Labor Code Sections 201 and 202 require employers to pay employees all wages owed immediately upon termination or within 72 hours of the employee’s resignation. If an employer willfully fails to pay all wages owed as provided in Labor Code Sections 201 and 202 are subject to penalties under Labor Code Section 203. These “waiting time penalties” are equal to the employee’s daily wage multiplied by the number of days it takes for the employer to fully pay the employee, up to a maximum of 30 days.
Prior cases have held that since a one-year statute of limitations applies to claims for the recovery of penalties, a claim for penalties under Labor Code Section 203 has a one-year statute of limitations. Prior courts held that because the statute allows an employee to sue for “these penalties at any time before the expiration of the statute of limitations on an action for the wages from which the penalties arise,” if the lawsuit alleges a claim for penalties as well as a claim for the actual wages that were unlawfully withheld, employees could use the longer statute of limitations (2 years for oral contract, 3 years for written contract or violation of a statute). If the penalty claim did not include a claim for unlawfully withheld wages then the one-year statute of limitations applied.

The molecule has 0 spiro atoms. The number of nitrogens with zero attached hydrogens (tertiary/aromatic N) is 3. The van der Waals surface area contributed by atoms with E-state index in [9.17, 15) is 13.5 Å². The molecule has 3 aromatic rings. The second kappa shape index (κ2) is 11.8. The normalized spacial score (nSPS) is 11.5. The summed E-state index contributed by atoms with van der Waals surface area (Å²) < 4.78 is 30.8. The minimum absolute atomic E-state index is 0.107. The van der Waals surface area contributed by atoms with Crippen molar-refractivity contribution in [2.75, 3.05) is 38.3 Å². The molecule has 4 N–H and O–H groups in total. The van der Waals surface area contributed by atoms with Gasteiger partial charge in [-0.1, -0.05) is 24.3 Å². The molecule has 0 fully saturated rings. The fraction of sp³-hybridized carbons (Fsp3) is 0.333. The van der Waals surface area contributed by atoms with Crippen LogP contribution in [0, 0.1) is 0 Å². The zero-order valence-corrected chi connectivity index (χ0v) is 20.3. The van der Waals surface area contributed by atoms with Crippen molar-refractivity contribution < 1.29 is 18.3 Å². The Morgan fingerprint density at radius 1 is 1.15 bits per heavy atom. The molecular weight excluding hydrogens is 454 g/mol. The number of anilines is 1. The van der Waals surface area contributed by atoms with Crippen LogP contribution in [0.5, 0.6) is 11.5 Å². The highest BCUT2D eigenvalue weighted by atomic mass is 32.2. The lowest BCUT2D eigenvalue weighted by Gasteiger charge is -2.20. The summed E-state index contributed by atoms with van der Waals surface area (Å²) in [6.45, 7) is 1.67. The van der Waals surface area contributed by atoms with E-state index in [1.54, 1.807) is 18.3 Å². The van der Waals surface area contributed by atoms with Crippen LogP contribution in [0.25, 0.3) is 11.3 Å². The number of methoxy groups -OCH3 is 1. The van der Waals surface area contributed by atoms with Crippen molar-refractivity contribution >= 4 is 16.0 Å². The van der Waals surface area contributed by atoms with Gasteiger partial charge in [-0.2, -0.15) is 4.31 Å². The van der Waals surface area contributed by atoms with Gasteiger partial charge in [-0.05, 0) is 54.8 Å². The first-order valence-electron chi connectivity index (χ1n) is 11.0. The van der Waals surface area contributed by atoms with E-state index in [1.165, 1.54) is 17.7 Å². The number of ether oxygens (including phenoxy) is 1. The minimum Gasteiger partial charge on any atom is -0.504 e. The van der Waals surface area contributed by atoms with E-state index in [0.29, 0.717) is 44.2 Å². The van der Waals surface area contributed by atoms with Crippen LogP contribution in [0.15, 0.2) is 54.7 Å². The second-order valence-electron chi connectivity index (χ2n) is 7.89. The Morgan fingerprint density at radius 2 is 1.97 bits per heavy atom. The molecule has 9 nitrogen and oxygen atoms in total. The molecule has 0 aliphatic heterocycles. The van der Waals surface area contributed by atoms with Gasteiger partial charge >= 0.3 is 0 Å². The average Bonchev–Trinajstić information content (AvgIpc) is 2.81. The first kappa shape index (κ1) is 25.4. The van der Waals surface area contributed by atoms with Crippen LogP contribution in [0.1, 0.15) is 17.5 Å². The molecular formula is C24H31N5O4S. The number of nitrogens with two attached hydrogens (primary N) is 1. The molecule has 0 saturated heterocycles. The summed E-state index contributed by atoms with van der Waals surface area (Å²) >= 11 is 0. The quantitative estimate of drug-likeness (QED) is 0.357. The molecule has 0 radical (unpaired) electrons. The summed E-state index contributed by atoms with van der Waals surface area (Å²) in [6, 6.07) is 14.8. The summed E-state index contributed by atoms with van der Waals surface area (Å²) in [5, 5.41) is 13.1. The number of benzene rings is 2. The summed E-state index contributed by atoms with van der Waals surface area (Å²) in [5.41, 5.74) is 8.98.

Well, the California Supreme Court disagreed. In Pineda v. Bank of America (SC S170758 11/18/10) the court found that the three-year statute of limitations applies to Labor Code Section 203 regardless of whether the claim is accompanied by an unpaid wage claim.
The court also held that a claim for restitution under Business & Professions Code 17200 (which typically has a four-year statute of limitations) cannot be used to recover Labor Code Section 203 penalties because the employees have no ownership interest in the funds. It will be interesting to see how this rationale will be applied to future cases.Phillip J. Griego & Associates 95 South Market Street, Suite 520 San Jose, CA 95113 Tel. 408-293-6341
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